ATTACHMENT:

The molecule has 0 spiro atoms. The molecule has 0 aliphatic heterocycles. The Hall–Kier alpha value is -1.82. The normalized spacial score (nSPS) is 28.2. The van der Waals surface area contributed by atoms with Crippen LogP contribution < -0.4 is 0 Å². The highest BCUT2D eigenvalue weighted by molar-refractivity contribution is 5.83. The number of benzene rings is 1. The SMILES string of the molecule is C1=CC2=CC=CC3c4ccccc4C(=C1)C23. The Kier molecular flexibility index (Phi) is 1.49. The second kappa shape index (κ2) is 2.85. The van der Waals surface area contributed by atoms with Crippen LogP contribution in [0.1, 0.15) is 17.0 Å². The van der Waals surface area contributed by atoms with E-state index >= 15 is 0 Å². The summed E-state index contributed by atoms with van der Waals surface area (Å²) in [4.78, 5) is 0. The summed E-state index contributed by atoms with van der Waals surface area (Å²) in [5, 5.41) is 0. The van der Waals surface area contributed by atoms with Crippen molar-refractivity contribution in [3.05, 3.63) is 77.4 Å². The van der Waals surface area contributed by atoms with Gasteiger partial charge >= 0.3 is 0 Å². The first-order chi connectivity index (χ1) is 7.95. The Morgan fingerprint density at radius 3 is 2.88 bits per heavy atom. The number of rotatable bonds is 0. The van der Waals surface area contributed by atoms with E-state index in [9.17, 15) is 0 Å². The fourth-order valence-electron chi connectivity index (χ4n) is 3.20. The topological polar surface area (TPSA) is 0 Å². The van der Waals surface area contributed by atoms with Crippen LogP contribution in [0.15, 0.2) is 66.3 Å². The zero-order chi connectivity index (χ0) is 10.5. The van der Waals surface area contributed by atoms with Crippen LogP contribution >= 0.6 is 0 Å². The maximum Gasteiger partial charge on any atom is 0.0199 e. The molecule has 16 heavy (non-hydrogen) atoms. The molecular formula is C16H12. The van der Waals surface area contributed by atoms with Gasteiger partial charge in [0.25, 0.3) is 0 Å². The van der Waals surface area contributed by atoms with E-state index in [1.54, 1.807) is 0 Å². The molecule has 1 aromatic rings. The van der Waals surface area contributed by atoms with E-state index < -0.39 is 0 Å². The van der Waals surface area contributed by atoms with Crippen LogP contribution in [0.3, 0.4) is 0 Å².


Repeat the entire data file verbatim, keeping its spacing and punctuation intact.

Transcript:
The molecule has 0 spiro atoms. The molecule has 0 aliphatic heterocycles. The Hall–Kier alpha value is -1.82. The normalized spacial score (nSPS) is 28.2. The van der Waals surface area contributed by atoms with Crippen LogP contribution < -0.4 is 0 Å². The highest BCUT2D eigenvalue weighted by molar-refractivity contribution is 5.83. The number of benzene rings is 1. The SMILES string of the molecule is C1=CC2=CC=CC3c4ccccc4C(=C1)C23. The Kier molecular flexibility index (Phi) is 1.49. The second kappa shape index (κ2) is 2.85. The van der Waals surface area contributed by atoms with Crippen LogP contribution in [0.1, 0.15) is 17.0 Å². The van der Waals surface area contributed by atoms with E-state index >= 15 is 0 Å². The summed E-state index contributed by atoms with van der Waals surface area (Å²) in [4.78, 5) is 0. The summed E-state index contributed by atoms with van der Waals surface area (Å²) in [5, 5.41) is 0. The van der Waals surface area contributed by atoms with Crippen molar-refractivity contribution in [3.05, 3.63) is 77.4 Å². The van der Waals surface area contributed by atoms with Gasteiger partial charge >= 0.3 is 0 Å². The first-order chi connectivity index (χ1) is 7.95. The Morgan fingerprint density at radius 3 is 2.88 bits per heavy atom. The number of rotatable bonds is 0. The van der Waals surface area contributed by atoms with E-state index in [9.17, 15) is 0 Å². The fourth-order valence-electron chi connectivity index (χ4n) is 3.20. The topological polar surface area (TPSA) is 0 Å². The van der Waals surface area contributed by atoms with Crippen LogP contribution in [0.15, 0.2) is 66.3 Å². The zero-order chi connectivity index (χ0) is 10.5. The van der Waals surface area contributed by atoms with Crippen LogP contribution >= 0.6 is 0 Å². The maximum Gasteiger partial charge on any atom is 0.0199 e. The molecule has 16 heavy (non-hydrogen) atoms. The molecular formula is C16H12. The van der Waals surface area contributed by atoms with Gasteiger partial charge in [0.25, 0.3) is 0 Å². The van der Waals surface area contributed by atoms with E-state index in [1.54, 1.807) is 0 Å². The molecule has 1 aromatic rings. The van der Waals surface area contributed by atoms with E-state index < -0.39 is 0 Å². The van der Waals surface area contributed by atoms with Crippen LogP contribution in [0.3, 0.4) is 0 Å².